But the woman brought wine and water, and sweetened cakes, and roused him, so that he ate a little, to please her. The day was hot, and as she crouched to serve him, he saw her breasts sway from her humble body, under her smock. He knew she wished he would desire her, and she was youngish, and not unpleasant. And he, who had never known a woman, would have desired her if he could. But he could not want her, though he felt gently towards her soft, crouching, humble body. But it was her thoughts, her consciousness, he could not mingle with. She was pleased with the money, and now she wanted to take more from him. She wanted the embrace of his body. But her little soul was hard, and short-sighted, and grasping, her body had its little greed, and no gentle reverence of the return gift. So he spoke a quiet, pleasant word to her and turned away. He could not touch the little, personal body, the little, personal life of this woman, nor in any other. He turned away from it without hesitation.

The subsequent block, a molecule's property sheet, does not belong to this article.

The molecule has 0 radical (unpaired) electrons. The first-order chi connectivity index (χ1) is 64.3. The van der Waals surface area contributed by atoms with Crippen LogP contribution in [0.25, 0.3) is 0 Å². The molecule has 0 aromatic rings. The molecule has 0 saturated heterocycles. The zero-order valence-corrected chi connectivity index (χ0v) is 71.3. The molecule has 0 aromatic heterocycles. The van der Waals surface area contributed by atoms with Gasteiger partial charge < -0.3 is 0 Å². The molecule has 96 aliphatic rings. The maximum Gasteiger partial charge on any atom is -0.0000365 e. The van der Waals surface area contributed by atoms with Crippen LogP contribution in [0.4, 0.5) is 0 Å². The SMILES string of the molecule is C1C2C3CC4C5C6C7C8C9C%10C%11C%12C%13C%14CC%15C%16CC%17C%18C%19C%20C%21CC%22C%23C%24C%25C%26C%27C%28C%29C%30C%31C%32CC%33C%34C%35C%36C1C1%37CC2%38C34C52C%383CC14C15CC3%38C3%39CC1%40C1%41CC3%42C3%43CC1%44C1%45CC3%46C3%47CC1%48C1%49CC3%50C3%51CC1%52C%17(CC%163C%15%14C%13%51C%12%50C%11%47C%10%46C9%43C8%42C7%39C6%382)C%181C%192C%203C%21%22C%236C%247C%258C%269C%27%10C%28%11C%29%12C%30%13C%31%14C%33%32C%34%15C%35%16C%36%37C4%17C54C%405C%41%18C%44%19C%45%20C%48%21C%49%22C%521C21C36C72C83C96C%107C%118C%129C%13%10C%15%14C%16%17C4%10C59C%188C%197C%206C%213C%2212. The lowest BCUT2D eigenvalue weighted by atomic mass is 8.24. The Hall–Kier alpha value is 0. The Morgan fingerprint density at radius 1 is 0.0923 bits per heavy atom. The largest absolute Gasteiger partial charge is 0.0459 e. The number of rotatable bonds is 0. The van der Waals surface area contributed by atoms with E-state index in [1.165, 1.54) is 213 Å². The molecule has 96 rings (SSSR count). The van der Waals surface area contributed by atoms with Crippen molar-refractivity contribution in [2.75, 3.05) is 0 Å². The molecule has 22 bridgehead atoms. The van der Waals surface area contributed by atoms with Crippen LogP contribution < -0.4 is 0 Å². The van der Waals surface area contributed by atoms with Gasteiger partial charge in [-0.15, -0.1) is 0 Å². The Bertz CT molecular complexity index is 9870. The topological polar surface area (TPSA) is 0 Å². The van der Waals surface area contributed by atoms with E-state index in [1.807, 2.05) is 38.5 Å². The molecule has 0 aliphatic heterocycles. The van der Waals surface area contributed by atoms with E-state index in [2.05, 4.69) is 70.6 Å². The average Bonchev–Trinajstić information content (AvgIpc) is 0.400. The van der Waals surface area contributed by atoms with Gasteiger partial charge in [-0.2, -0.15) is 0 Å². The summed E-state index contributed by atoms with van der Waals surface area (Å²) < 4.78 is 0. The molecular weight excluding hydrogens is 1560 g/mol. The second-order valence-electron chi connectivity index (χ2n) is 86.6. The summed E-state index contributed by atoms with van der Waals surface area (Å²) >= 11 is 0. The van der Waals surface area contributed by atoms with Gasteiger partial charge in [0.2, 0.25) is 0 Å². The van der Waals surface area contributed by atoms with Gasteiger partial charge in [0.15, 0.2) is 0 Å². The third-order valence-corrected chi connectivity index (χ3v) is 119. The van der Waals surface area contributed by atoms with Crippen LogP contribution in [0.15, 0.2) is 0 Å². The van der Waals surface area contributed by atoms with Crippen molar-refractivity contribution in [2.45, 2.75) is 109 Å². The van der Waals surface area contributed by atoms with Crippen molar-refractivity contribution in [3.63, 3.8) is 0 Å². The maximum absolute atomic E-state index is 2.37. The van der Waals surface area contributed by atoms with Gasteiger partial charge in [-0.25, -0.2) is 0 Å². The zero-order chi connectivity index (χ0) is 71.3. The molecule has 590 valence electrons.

Risen from the dead, he had realised at last that the body, too, has its little life, and beyond that, the greater life. He was virgin, in recoil from the little, greedy life of the body. But now he knew that virginity is a form of greed; and that the body rises again to give and to take, to take and to give, ungreedily. Now he knew that he had risen for the woman, or women, who knew the greater life of the body, not greedy to give, not greedy to take, and with whom he could mingle his body. But having died, he was patient, knowing there was time, an eternity of time. And he was driven by no greedy desire, either to give himself to others, or to grasp anything for himself. For he had died.

The peasant came home from work and said: